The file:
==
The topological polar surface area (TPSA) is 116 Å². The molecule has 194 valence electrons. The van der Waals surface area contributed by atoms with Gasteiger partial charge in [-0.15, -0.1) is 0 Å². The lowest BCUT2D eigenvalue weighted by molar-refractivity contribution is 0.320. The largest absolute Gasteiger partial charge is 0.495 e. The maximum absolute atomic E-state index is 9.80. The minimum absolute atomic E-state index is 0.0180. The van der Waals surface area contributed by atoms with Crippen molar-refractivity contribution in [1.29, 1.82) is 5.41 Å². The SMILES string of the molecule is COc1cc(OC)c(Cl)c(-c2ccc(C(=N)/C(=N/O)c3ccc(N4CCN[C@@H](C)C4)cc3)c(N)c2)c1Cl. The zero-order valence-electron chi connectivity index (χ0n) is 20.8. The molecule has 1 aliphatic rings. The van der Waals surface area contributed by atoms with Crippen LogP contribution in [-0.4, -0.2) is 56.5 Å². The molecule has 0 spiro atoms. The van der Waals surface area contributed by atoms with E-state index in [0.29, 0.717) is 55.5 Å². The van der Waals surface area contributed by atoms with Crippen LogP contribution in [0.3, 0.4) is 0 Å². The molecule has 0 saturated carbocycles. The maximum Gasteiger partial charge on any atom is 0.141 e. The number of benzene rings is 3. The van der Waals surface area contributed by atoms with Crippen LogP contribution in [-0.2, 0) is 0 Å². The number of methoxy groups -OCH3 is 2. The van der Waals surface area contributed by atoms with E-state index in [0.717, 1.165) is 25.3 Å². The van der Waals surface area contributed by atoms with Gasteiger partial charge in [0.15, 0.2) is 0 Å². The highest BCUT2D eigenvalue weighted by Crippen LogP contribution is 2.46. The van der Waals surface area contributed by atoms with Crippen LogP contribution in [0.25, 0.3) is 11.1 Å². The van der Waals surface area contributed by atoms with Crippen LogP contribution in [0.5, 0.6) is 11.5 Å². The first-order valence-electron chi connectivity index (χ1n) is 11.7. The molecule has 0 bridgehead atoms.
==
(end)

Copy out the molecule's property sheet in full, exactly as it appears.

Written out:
The topological polar surface area (TPSA) is 116 Å². The molecule has 194 valence electrons. The van der Waals surface area contributed by atoms with Gasteiger partial charge in [-0.15, -0.1) is 0 Å². The lowest BCUT2D eigenvalue weighted by molar-refractivity contribution is 0.320. The largest absolute Gasteiger partial charge is 0.495 e. The maximum absolute atomic E-state index is 9.80. The minimum absolute atomic E-state index is 0.0180. The van der Waals surface area contributed by atoms with Crippen molar-refractivity contribution in [1.29, 1.82) is 5.41 Å². The SMILES string of the molecule is COc1cc(OC)c(Cl)c(-c2ccc(C(=N)/C(=N/O)c3ccc(N4CCN[C@@H](C)C4)cc3)c(N)c2)c1Cl. The zero-order valence-electron chi connectivity index (χ0n) is 20.8. The molecule has 1 aliphatic rings. The van der Waals surface area contributed by atoms with Crippen LogP contribution in [-0.4, -0.2) is 56.5 Å². The molecule has 0 spiro atoms. The van der Waals surface area contributed by atoms with E-state index in [0.29, 0.717) is 55.5 Å². The van der Waals surface area contributed by atoms with Crippen LogP contribution in [0.3, 0.4) is 0 Å². The molecule has 0 saturated carbocycles. The maximum Gasteiger partial charge on any atom is 0.141 e. The number of benzene rings is 3. The van der Waals surface area contributed by atoms with Crippen LogP contribution in [-0.2, 0) is 0 Å². The number of methoxy groups -OCH3 is 2. The van der Waals surface area contributed by atoms with E-state index in [0.717, 1.165) is 25.3 Å². The van der Waals surface area contributed by atoms with Gasteiger partial charge in [0.15, 0.2) is 0 Å². The highest BCUT2D eigenvalue weighted by Crippen LogP contribution is 2.46. The van der Waals surface area contributed by atoms with Crippen LogP contribution in [0.25, 0.3) is 11.1 Å². The van der Waals surface area contributed by atoms with Crippen LogP contribution in [0.5, 0.6) is 11.5 Å². The first-order valence-electron chi connectivity index (χ1n) is 11.7. The molecule has 0 bridgehead atoms.